Skinks in the City

This month as been great for groups in Hamilton City, who have been finding species they didn’t know were their neighbours. residents in Hamilton found this skink in the area where they have recently started predator control to supplement their plantings.

It is a copper skink (Oligosoma aeneum), one of the many native reptiles in Aotearoa New Zealand. Predator control is a crucial way of protecting these species in urban environments, where rats are abundant.

Another great piece of news is that Hamilton East School officially blessed and opened their newly restored planting area, Te Ara o Te Ngahere, on the school grounds. Predator Free Hamilton donated several traps to the project and they have been a great success. The school has recorded numerous catches.

Lets hope that there will be further plans to expand the project as natural areas are such a great education tool.

Biosecurity Bonanza: May 24-28

Manaaki Whenua Landcare Research are running their Biodiversity Bonanza this month. The programme will run from May 24 – May 28. Each day there will be webinars about the recent updates from weed and predator control research.

There are sessions on predator control and the diseases transmitted through predators to our native wildlife, as well as sessions on weed biocontrol systems and wallaby management. Sessions are free to sign up to and will be well worth viewing.

The official programme schedule is available on the Manaaki Whenua Landcare Research website.

Tunnel box working bee

PFH is having a tunnel box making workshop this Saturday 10th April 8:30am – 12:30pm at Fairfield College. We need help making hundreds of boxes for residents and community groups in Kirikiriroa. The tunnel boxes are easy and fun to make and a great activity for families.

Come along and make some boxes and you can take one home (plus a rat trap), for your property, or free.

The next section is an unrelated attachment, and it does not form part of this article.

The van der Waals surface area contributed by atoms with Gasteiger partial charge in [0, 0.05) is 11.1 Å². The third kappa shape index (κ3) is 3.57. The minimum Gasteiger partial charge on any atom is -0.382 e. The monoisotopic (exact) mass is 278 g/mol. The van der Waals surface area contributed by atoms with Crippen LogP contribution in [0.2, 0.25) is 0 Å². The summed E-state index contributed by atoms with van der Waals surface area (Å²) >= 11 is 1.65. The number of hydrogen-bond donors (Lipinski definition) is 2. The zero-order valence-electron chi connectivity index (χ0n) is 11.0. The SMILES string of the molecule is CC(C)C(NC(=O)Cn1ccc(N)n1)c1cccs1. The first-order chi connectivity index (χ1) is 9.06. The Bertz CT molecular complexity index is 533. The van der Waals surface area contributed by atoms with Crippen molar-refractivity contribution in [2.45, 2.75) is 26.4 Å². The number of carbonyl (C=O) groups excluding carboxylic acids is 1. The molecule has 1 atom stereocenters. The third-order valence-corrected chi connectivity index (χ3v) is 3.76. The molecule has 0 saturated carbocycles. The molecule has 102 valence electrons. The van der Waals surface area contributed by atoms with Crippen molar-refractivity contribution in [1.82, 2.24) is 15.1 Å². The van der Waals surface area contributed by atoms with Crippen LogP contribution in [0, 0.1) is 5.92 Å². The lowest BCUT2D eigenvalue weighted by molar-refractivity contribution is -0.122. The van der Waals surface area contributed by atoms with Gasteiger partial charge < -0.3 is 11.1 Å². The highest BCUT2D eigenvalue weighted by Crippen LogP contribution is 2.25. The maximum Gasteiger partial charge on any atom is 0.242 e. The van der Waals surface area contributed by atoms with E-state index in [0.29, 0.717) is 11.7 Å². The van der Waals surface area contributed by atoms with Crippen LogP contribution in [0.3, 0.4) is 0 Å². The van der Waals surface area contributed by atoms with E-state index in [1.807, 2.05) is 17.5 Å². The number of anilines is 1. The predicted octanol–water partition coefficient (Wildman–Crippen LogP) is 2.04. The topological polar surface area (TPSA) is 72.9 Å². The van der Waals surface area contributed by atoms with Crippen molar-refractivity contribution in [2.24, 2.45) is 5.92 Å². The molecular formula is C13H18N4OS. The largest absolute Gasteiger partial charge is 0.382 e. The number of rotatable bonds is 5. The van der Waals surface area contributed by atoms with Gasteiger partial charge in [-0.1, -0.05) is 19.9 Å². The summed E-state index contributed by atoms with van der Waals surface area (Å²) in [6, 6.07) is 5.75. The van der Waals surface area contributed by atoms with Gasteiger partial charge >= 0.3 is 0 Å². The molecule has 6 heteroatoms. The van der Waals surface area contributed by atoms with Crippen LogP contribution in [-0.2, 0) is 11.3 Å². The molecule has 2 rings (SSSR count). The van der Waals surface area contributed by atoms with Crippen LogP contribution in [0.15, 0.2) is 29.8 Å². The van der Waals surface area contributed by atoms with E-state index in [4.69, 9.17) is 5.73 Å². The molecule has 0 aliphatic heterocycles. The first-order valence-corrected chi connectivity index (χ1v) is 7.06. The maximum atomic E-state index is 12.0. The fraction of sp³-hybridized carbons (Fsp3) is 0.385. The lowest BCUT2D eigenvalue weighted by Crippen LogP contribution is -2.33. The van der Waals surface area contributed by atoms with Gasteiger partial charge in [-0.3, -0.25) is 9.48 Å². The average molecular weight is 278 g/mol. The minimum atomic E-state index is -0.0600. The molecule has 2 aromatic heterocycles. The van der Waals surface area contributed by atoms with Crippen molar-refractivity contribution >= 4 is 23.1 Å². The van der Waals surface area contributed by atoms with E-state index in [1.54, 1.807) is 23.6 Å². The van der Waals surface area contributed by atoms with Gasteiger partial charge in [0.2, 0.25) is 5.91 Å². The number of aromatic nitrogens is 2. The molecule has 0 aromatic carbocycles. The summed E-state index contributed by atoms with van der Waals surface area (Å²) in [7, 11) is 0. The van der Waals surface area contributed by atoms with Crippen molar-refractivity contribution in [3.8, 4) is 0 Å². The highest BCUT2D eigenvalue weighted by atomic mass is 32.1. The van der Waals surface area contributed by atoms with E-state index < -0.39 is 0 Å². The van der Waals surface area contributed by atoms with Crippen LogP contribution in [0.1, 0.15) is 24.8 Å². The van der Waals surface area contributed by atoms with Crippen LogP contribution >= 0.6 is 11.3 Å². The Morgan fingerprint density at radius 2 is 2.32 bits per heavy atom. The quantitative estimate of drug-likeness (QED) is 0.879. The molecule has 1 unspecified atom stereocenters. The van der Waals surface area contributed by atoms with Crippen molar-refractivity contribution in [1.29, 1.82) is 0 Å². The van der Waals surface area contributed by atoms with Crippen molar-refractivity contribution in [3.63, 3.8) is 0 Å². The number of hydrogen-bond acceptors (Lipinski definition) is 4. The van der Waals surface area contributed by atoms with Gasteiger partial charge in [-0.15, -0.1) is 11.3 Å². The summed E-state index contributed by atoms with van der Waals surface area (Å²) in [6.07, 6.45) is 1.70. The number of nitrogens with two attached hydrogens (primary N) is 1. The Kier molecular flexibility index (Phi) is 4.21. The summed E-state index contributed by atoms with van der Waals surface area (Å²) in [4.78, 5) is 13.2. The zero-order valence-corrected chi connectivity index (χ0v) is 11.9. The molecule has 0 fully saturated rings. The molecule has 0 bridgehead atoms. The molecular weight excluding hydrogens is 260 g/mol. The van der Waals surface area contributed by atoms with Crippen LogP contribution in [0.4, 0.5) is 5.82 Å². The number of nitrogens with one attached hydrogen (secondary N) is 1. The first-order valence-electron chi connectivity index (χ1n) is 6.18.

Come to the Fairfield College main entrance, park in the carpark and the workshop is right next to the carpark. Look for the PFH flag. See you then!

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Kokako numbers reach 2000 pairs

After 30 years of predator control, restoration work and hard work by many, Kokako numbers have now reached 2000 pairs.

Landcare Research Manaaki Whenua scientist and Predator Free Hamilton Trust member John Innes, has been instrumental in the recovery of Kokako.

Read more about Kokako recovery here

We need your help

Calling out to neighbours of gullies, natural bush reserves and waterways! We’re looking for people that want to undertake predator control (traps not poison) on their own property to protect our native wildlife.

These areas are key refuges for our native birds, bats, reptiles, invertebrates and plants and are also the places where you can make the biggest difference to help them out.

Call into Go Eco in Frankton to grab a rat, possum or stoat trap weekdays 10am-4pm or Saturdays 9am-1pm or contact Karen to discuss

Seeley Gully Neighbourhood talk tonight

The Friends of Seeley Gully and Predator Free Hamilton have teamed up to undertake predator control within the gully to help protect our native fauna.

Tonight there will be a talk to encourage neighbours of the gully to get involved by trapping in their own backyard. Living near a gully typically means a higher density of predator pests than most. But it also means that the most difference can be made too if predator control is done.

Predator Free Hamilton will give a short talk about backyard trapping and all that it entails, so come along to find out more. Free rat traps and tunnel boxes will be given out to those that attend tonight. Otherwise rat traps can be picked up from Go Eco in Frankton for $10.

Bird of the Year 2020

It’s that time of year when you get to vote for your favourite native bird for the prestigious Bird of the Year crown. Go Eco is campaigning for the North Island Kokako, so make sure you vote for Kokako for #1. Cast your vote here

Get your trap on the map!

Have you got your trap on the map? Add your Household to the PFH live trapping map. You can add your catches there too to see what and when you are catching those pests. This map will help to determine where more predator control is required to best help our native species. Get on the map here.